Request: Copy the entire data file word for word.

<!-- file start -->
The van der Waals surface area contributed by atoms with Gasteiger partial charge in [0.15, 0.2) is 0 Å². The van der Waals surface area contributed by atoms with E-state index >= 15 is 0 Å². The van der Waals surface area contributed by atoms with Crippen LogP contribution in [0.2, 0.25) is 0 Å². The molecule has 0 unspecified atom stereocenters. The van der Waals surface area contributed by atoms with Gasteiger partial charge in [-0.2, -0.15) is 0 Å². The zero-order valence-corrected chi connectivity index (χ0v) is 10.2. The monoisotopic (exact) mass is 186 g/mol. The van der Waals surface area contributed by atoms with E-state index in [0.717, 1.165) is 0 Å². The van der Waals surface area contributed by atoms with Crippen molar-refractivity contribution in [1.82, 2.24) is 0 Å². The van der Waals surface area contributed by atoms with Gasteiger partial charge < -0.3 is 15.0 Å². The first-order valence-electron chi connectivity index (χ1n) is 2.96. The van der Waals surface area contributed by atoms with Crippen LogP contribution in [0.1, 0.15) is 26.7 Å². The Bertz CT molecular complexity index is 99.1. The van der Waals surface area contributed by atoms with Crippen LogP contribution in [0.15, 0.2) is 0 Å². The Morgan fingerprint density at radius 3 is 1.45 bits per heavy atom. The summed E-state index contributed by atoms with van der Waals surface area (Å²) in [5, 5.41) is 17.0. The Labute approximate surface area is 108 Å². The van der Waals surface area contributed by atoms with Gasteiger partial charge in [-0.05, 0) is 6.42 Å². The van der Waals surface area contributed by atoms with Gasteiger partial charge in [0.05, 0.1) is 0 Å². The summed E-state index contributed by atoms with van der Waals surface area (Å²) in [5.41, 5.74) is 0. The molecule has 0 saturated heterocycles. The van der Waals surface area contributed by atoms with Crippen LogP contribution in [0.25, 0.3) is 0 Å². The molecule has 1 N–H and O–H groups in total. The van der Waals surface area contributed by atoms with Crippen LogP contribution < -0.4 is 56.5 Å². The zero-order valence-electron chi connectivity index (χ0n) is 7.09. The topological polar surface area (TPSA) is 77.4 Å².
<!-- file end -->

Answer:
The van der Waals surface area contributed by atoms with Gasteiger partial charge in [0.15, 0.2) is 0 Å². The van der Waals surface area contributed by atoms with E-state index >= 15 is 0 Å². The van der Waals surface area contributed by atoms with Crippen LogP contribution in [0.2, 0.25) is 0 Å². The molecule has 0 unspecified atom stereocenters. The van der Waals surface area contributed by atoms with Gasteiger partial charge in [-0.2, -0.15) is 0 Å². The zero-order valence-corrected chi connectivity index (χ0v) is 10.2. The monoisotopic (exact) mass is 186 g/mol. The van der Waals surface area contributed by atoms with E-state index in [0.717, 1.165) is 0 Å². The van der Waals surface area contributed by atoms with Crippen molar-refractivity contribution in [1.82, 2.24) is 0 Å². The van der Waals surface area contributed by atoms with Gasteiger partial charge < -0.3 is 15.0 Å². The first-order valence-electron chi connectivity index (χ1n) is 2.96. The van der Waals surface area contributed by atoms with Crippen LogP contribution in [0.1, 0.15) is 26.7 Å². The Bertz CT molecular complexity index is 99.1. The van der Waals surface area contributed by atoms with Crippen LogP contribution in [0.15, 0.2) is 0 Å². The Morgan fingerprint density at radius 3 is 1.45 bits per heavy atom. The summed E-state index contributed by atoms with van der Waals surface area (Å²) in [5, 5.41) is 17.0. The Labute approximate surface area is 108 Å². The van der Waals surface area contributed by atoms with Gasteiger partial charge in [-0.05, 0) is 6.42 Å². The van der Waals surface area contributed by atoms with Gasteiger partial charge in [0.05, 0.1) is 0 Å². The summed E-state index contributed by atoms with van der Waals surface area (Å²) in [5.41, 5.74) is 0. The molecule has 0 saturated heterocycles. The van der Waals surface area contributed by atoms with Crippen LogP contribution in [0.25, 0.3) is 0 Å². The molecule has 1 N–H and O–H groups in total. The van der Waals surface area contributed by atoms with Crippen LogP contribution < -0.4 is 56.5 Å². The zero-order valence-electron chi connectivity index (χ0n) is 7.09. The topological polar surface area (TPSA) is 77.4 Å².